Gatso Speed Cameras – Understanding Them And Avoiding A Fine

If you’ve been flashed by a speed camera out on the road, it’s more than likely it will have been a Gatso camera because these are by far the most common type of camera currently in operation around the UK. Seeing that flash is often a cause for despair, which is why understanding how these cameras work can be so useful. Knowing what activates the cameras will help you to control your speed and avoid any unnecessary points or financial penalties.

First, though, what does ‘Gatso’ stand for? Unlike most things, it’s not some complicated, technical anagram that’s been condensed into weird and wonderful shorthand. In fact, it’s short for Gatsometer BV, a Dutch company that has made and supplied these cameras for over 50 years. The cameras are a familiar sight to most motorists, who’ll recognise the distinctive yellow boxes with a square hole for the camera lens. While they may come to be superseded by other, more advanced models, currently there are approximately 7,000 dotted around UK roads. So keep your eyes peeled.

The cameras work by projecting a radar beam onto passing vehicles which picks up on excess speed and activates the camera. The camera will then take two pictures, 0.7 seconds apart. The first will be a conventional picture, while the second will be infra-red which is used to see through any dirt or anything else obscuring the registration plate. Because the flash of the camera is disorienting and potentially unsafe for the driver, these cameras usually only snap you as you are driving away from them. However, you may find yourself snapped head on as a result of a speeding car on the other side of the road.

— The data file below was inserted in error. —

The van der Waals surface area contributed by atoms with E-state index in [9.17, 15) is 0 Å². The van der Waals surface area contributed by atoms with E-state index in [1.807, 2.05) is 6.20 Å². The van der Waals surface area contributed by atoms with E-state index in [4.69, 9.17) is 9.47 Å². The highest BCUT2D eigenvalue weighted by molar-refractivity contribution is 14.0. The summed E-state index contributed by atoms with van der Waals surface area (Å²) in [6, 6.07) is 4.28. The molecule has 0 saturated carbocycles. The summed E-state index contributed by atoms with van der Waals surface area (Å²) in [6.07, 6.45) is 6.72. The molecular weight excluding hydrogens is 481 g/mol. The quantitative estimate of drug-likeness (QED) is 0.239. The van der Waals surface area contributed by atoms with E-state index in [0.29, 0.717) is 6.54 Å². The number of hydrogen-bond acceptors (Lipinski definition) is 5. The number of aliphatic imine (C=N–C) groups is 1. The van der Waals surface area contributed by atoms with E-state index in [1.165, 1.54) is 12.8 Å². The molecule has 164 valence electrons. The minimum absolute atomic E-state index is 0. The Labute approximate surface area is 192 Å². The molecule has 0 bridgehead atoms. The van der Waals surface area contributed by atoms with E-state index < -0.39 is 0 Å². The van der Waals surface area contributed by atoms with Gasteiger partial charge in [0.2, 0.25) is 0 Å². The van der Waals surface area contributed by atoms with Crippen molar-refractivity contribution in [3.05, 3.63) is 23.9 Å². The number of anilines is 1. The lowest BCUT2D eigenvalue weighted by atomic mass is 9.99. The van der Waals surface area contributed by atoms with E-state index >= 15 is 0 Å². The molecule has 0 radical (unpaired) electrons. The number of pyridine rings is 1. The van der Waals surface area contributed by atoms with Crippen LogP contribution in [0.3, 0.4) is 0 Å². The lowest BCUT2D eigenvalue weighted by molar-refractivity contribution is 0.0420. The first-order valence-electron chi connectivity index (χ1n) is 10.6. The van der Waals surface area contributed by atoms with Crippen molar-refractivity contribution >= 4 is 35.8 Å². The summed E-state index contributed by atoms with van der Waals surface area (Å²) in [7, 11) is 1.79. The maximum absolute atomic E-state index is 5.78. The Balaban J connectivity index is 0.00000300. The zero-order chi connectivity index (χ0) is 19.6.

The camera determines the speed of your vehicle by looking at small white lines that have been painted on the road in the designated ‘speed trap’ area. The distance between these lines denotes a certain number of miles per hour, typically 5mph. The camera counts the number of lines passed between the two photographs to produce solid evidence of the speed at which you were travelling. Therefore, if the camera snaps you passing through seven 5mph lines in a 30mph zone, you’ll be shown to have speeded.

Modern speed cameras automatically determine your speed and send out a fine whereas images sent by older cameras are checked by staff at a central processing plant. While both methods are usually reliable, the modern, automatic cameras are more susceptible to errors. If you receive a fine for speeding that you don’t think is justified, it may be worth analysing the photos yourself to see if you can realistically contest the charge. The photos should be sent out with the fine, so if you haven’t received them, make sure you obtain copies. Also, it’s important to note that you must receive the penalty notice within 14 days of the incident for it to be valid, although there may be exceptions in cases where ascertaining the identity of the driver is more difficult, such as when a company car is being driven.